I used to think that black was a great color for a camera. Every camera I have ever owned has been black, but deep down I have always wanted a red camera. That’s when I looked at one of my many Holgas with a sly grin and knew that my wish for a red camera would come true.
The things you’ll need to paint your Holga include:
- Your Holga camera
- A plastic primer, I like Rust-Oleum’s “Plastic Primer.” You can find this at most hardware stores near the spray paints.
- A multi-purpose enamel spray paint, in the finish of your choice (I like glossy). While I have never used plastic model paint, I have heard that it comes off easily, so using this method the paint will last a good long while.
- Masking tape or blue painter’s tape, in whatever width you have available, the wider the better.
- An all purpose cleaner, to remove duct tape residue if your Holga is an older one.
- An X-acto knife with a fine point bade to cut away some of the masking tape on the smaller areas.
- A ball point pen
The first step is choosing the right color for your Holga. As you know each Holga’s characteristics are very different, so choosing the right color is very important.
If your Holga is an old favorite it probably has a lot of duct tape residue, which I would suggest cleaning up before you begin. I have found that “Thoro” works well and doesn’t harm the plastic. If your Holga is brand new, cleaning it isn’t necessary, although you should remove the two stickers that are usually on the bottom of a new Holga.
I would recommend that you remove the metal clips that keep the back on, by using a fingernail to pop the smaller clip and slide the clip up.
Taping your Holga is probably the most tedious, but important step. A good tape job will mean the difference between a good paint job and a sloppy one. Typically, I tape the upper portion of the Holga, to include the lens barrel, as well as the aperture indicator (the sun or overcast icons), the tripod hole (if you have an “N” model), and the film counter window. Remember that the taped parts of the Holga will be black. Pay close attention to the viewfinder, especially when taping the back side. I have found that layering it helps; wrap the tape around the widow making sure that it is sealed well.Once the rear part of the viewfinder is covered well, cover the rest of the camera well enough so that paint is unable to bleed through.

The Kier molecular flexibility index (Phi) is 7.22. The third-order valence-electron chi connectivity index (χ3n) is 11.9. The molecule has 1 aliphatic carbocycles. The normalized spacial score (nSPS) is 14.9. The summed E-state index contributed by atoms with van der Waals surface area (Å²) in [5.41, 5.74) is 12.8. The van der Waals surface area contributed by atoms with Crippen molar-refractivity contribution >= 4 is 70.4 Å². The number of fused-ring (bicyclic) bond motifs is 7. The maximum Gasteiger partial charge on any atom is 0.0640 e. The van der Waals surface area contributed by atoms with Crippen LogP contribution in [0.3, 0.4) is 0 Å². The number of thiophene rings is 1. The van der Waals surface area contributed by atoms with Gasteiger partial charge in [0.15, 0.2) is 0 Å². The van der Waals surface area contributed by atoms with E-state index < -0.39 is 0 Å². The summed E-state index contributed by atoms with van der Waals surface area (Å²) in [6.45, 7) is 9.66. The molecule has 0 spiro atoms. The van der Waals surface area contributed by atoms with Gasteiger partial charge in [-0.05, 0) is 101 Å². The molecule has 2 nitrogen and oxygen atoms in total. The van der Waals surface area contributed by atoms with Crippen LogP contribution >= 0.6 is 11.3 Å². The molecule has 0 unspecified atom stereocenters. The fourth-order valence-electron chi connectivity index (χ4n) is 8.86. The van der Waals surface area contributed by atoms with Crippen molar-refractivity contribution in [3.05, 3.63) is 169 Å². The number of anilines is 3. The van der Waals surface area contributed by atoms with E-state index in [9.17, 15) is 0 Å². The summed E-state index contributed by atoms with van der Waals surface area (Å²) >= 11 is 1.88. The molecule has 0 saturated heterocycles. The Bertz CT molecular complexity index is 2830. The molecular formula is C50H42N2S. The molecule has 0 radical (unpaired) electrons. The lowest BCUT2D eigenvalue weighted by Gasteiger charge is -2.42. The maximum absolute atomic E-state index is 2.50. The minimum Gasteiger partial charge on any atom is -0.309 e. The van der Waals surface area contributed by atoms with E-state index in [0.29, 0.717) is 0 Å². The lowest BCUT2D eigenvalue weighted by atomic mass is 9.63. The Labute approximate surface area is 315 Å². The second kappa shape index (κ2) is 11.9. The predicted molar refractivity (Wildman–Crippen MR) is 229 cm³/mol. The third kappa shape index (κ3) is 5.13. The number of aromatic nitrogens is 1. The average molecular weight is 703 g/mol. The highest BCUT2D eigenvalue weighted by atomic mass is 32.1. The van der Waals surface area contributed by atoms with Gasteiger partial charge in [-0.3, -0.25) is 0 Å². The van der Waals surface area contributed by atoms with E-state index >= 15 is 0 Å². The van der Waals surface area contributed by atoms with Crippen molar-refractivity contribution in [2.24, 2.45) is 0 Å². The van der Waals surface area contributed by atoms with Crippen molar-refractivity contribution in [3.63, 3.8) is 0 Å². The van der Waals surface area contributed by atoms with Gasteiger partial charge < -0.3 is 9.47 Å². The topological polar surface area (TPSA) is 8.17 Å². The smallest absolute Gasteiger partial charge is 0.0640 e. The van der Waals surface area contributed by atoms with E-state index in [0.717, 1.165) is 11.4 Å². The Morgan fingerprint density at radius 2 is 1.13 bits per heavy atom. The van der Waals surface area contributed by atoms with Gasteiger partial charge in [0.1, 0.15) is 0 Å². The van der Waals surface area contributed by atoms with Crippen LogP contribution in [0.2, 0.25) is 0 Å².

For the film counter window I take a strip of masking tape and use it to trace the outline of the window, if you trace it enough the outlining area should come off easily.
If you want the Holga name plate to show on the front you can use the same technique to tape and then cut some tape away from the sides. Brand new Holgas will likely have the nameplate covered in a clear plastic tape, so this isn’t necessary. For the winding knob, take a stip of tape and place it along the bottom of the knob, feed it along the knob and advance the knob while feeding it along the bottom. Fold in the remaining tape so that it covers the top of the knob. If you want to paint the top of the knob, make sure the tape is on tight enough so that paint doesn’t leak down the sides. I would suggest trimming any excess tape that is above the rewind knob, by doing so it will ensure a better covering with the paint. You can paint the entire knob, but I have found that the ridges along the edge are difficult to cover with both the primer and paint.
To tape the lens barrel, take a strip of tape long enough to go around the lens at least twice. If your tape is at least two inches wide, fold it over to cover the lens element. If you have the lens cap, I would suggest you put it on before you begin to tape the lens. If the folded over tape doesn’t cover the lens entirely then add more. It’s better to be safe than sorry before you begin working with the paint.
By this point your Holga should be covered with tape and is now ready to be painted with primer. Beyond following the instructions of the primer, I would suggest you allow it to dry at least 24 hours before you apply any paint. When your Holga is primed and dry, you can apply the paint. Again, I would suggest following the instructions per the manufacturer. My only suggestion beyond the manufacturers’ instructions would be to do a third coat if your Holga isn’t completely coated. Once the tape is dried completely you can take easily remove the tape by carefully peeling away the layers, let it dry for a couple of days before use.
Now that you have a Holga that has a bit more personality than it did before I am sure your photographs will too!
The following detail pictures didn't make the final article, but I thought they'd be useful.
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